A year ago, I checked out Sandpit, The Clubhouse at the ITC Grand Bharat after a long afternoon on the golf course. This clubhouse likes to call itself the club of clubs. Sandpit rounds up Club Specials from across the country. From the Willingdon Club Mumbai's Eggs Kejriwal to Delhi Gymkhana's Club Sandwich, the menu has dishes that have survived the test of time. Also on this long list are dishes from Chennai's British Era gentleman's clubs that date to the 19th Century. Call it Anglo Indian food or Raj Era cuisine, this unique blend of Western food with the occasional local tweak was probably India's first fusion cuisine. It evolved in the dak bungalows, railway kitchens (a far cry from the Indian Railways food of today), army canteens and gentleman's clubs.
Colonial era hotels like The Vivanta by Taj - Connemara, Chennai and the Taj Westend, Bengaluru have tried to keep the interest around this cuisine but it's the clubs that continue to keep these Raj era dishes alive. In Chennai, the menus at the Madras Club (founded in 1832) and the Madras Gymkhana Club might have changed over the years to include Chinese and Indian cuisine but a few 'Club signatures' still remain. For many members, this is one of the last links with the clubs' glorious past. These dishes are also in many ways a part of Chennai's food culture that has evolved with influences from settlers over centuries who now call Chennai home.
We pick a few quintessential club dishes:
Fish and chips: A favourite at the Madras Gymkhana club. Old timers will tell you that this dish hasn't changed much over the years. The recipe continues to use Seer fish even as Bassa fish seems to have invaded most restaurant kitchens.
A favourite at the Madras Gymkhana club; Image credit: Istock
Club sandwiches: Clubs like the Madras Gymkhana still run their own bakery and the sandwiches here keep things remarkably simple - white bread, generous quantities of butter slathered between the bread and chicken or cheese between these buttery breads. Your dietitian wouldn't approve though!
Club sandwiches are loved commonly; Image credit: Istock
Club Soups: whether it's the cream of tomato or the cream of almond soup, these soups are distinctly creamier than the tomato soup versions or mixed vegetable soups served in restaurants. The tomato soup for instance almost wears a light orange hue thanks to all the butter and cream. The mulligatawny is probably the ultimate Madras soup (See recipe). The anglicised version of milagu thani (pepper water) this soup with its generous quantities of pepper and garlic became a 'go to' soup for British officers when they were unwell. Clubs mostly serve vegetarian versions of this soup although it's not uncommon to incorporate chicken. Just like Rasam this soup is also served with a sprinkling of rice.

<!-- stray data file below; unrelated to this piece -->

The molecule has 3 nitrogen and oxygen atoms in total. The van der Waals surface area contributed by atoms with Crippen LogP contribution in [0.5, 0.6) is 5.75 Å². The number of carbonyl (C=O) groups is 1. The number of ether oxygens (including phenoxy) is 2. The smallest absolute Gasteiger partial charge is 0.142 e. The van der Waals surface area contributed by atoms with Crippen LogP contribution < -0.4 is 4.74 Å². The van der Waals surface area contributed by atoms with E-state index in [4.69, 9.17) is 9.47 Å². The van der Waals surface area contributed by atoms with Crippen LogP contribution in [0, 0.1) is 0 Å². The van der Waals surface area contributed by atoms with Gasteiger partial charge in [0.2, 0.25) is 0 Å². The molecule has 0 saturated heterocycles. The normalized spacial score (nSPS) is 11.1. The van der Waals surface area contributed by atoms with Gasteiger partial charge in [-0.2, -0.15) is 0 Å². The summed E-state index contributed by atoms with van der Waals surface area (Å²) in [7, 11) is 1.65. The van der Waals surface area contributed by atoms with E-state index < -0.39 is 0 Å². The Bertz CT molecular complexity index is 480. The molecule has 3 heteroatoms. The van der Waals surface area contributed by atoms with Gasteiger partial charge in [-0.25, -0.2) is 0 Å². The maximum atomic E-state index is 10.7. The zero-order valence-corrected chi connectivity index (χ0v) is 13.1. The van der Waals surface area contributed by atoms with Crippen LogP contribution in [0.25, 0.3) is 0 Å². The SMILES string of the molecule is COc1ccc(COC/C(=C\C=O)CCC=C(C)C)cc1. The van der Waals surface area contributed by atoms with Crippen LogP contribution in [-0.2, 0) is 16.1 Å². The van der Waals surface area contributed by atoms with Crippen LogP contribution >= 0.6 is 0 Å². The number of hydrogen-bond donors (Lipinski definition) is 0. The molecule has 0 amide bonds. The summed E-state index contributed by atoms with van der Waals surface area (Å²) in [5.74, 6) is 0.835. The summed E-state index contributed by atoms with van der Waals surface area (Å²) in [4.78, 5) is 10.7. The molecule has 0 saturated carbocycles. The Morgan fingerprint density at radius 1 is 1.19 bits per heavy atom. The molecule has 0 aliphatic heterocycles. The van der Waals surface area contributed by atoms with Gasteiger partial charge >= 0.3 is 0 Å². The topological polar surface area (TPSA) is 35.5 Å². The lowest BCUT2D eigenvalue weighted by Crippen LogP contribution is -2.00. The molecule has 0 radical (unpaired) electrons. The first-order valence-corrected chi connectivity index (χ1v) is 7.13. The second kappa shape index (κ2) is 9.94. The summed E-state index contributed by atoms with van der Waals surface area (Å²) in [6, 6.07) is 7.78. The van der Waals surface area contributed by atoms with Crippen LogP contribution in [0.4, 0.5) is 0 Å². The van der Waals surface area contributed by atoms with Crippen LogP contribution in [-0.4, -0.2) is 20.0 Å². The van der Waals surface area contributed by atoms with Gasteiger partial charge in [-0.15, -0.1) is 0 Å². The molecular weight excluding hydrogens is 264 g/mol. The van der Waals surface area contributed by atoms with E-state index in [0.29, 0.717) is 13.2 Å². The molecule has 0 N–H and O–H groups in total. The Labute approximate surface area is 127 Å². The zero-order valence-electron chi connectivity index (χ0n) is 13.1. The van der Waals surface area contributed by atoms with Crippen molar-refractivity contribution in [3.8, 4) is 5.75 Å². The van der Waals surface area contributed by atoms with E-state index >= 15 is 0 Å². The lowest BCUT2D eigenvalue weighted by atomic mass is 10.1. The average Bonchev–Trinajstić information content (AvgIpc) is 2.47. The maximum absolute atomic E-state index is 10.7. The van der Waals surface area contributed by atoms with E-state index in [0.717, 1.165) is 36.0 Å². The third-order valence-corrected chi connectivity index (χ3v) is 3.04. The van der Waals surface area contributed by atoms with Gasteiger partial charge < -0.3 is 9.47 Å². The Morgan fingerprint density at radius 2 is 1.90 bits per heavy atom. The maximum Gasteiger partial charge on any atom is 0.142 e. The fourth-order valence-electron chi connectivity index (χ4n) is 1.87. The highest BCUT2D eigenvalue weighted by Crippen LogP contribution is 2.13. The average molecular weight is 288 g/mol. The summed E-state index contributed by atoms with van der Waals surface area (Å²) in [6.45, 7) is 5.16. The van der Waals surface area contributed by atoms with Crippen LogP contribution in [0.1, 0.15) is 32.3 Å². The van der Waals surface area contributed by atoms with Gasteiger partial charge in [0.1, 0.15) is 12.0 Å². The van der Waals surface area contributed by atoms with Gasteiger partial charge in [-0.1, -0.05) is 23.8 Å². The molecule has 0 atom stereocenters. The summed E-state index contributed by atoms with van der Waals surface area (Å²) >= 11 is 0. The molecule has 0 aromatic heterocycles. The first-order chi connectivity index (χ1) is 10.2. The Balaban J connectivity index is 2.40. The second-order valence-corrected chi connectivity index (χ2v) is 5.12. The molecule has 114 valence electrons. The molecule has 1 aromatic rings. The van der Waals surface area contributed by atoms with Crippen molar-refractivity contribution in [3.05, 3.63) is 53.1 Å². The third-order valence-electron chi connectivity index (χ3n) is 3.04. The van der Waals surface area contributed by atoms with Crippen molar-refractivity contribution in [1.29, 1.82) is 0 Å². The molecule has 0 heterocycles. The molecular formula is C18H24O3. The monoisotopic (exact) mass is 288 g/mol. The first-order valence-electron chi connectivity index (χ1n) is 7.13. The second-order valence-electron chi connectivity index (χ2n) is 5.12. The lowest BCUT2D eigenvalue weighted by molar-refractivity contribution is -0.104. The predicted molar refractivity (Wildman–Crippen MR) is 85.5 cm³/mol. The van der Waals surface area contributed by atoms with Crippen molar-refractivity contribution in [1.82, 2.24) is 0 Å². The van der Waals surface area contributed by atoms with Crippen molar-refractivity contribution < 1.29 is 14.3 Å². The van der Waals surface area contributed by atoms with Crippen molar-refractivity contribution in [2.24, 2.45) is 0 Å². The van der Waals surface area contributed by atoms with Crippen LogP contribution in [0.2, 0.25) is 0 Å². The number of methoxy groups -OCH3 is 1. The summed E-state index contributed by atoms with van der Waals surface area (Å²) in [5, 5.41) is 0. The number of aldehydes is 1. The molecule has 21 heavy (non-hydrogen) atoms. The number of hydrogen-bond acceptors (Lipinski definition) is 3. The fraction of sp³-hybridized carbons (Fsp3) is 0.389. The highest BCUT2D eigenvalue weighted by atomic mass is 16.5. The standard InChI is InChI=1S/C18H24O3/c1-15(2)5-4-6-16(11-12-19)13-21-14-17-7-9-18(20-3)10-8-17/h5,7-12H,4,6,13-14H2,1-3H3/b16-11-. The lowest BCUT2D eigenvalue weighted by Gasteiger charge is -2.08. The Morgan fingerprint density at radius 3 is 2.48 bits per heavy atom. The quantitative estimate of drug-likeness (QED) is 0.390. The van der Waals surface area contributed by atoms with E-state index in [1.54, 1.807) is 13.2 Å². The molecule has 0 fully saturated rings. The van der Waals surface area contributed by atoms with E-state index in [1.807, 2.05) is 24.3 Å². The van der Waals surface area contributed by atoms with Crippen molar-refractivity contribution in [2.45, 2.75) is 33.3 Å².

The mulligatawny is probably the ultimate Madras soup; Image credit: Istock
Roast chicken: old school pot roast chicken with a sprinkling of herbs. It's served with bread rolls or also occasionally herbed rice.
Old school pot roast chicken with a sprinkling of herbs; Image credit: Istock
Spinach Rolls: one of the signature dishes at the Madras Club. This dish is available at the ITC Grand Bharat Club house too. Spinach and generous quantities of cheese are encased in a maida roll.
Yorkshire Pudding: still served at the Madras Club. This quintessential English Sunday delicacy is crafted with eggs, flour and milk or water and served with a beef gravy.
Chicken country captain: a dish that originated in India and is now extremely popular in Southern USA. This mild stew features browned chicken pieces, onions and curry powder and is served on a bed of rice.
Bread and butter pudding: this dish has humble origins in England before it became a festive treat. An integral part of Anglo Indian and Creole (In Louisiana) cuisine, this hot dessert combines eggs, butter, bread, raisins and spices.
Mulligatawny Soup - Recipe
Mutton bones and pieces of meat - 1kg
Chilli powder - 1 tsp
Pepper powder - 2 tsp
Cumin powder - 1tsp
Coriander powder - 1 tsp
Crushed garlic - 2 to 3 cloves
Sliced onions - 2nos.
Coconut paste/coconut milk - 1 cup
Celery - 1 stalk
Salt to taste
- Cook the bones, meat and all ingredients with 4-5 cups of water in a large vessel on high heat till it reaches boiling point.
- Lower the heat and simmer for at least one hour till the soup is done and thick.
- Garnish with coriander and serve.
- Another variation of the soup is made by adding lentils and flavoured with the curry powder and curry leaves.
About the Author:
Ashwin Rajagopalan is a cross cultural training expert and lifestyle writer. When he's not writing about food, he thinks about gadgets, trends and travel experiences. He enjoys communicating across cultures and borders in his weekday work avatar as a content and editorial consultant for a global major and one of India's only cross cultural trainers.
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